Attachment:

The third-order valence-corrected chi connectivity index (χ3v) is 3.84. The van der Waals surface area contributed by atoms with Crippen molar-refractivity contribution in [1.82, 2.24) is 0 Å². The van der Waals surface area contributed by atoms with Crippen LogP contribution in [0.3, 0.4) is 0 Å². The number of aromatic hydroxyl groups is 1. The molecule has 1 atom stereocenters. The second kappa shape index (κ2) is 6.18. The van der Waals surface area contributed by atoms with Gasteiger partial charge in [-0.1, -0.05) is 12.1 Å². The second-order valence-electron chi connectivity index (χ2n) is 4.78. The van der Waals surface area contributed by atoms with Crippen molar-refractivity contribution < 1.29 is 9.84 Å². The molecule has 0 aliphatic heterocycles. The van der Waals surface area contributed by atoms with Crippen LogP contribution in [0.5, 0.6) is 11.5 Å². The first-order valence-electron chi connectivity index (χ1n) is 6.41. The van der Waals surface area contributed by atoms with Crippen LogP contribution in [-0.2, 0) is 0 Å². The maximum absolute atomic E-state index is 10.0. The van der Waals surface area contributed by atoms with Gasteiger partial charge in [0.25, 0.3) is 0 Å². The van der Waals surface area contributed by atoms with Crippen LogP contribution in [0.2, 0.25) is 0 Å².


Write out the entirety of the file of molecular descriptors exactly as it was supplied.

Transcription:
The third-order valence-corrected chi connectivity index (χ3v) is 3.84. The van der Waals surface area contributed by atoms with Crippen molar-refractivity contribution in [1.82, 2.24) is 0 Å². The van der Waals surface area contributed by atoms with Crippen LogP contribution in [0.3, 0.4) is 0 Å². The number of aromatic hydroxyl groups is 1. The molecule has 1 atom stereocenters. The second kappa shape index (κ2) is 6.18. The van der Waals surface area contributed by atoms with Gasteiger partial charge in [-0.1, -0.05) is 12.1 Å². The second-order valence-electron chi connectivity index (χ2n) is 4.78. The van der Waals surface area contributed by atoms with Crippen molar-refractivity contribution < 1.29 is 9.84 Å². The molecule has 0 aliphatic heterocycles. The van der Waals surface area contributed by atoms with Crippen LogP contribution in [0.5, 0.6) is 11.5 Å². The first-order valence-electron chi connectivity index (χ1n) is 6.41. The van der Waals surface area contributed by atoms with Crippen LogP contribution in [-0.2, 0) is 0 Å². The maximum absolute atomic E-state index is 10.0. The van der Waals surface area contributed by atoms with Gasteiger partial charge in [0.25, 0.3) is 0 Å². The van der Waals surface area contributed by atoms with Crippen LogP contribution in [0.2, 0.25) is 0 Å².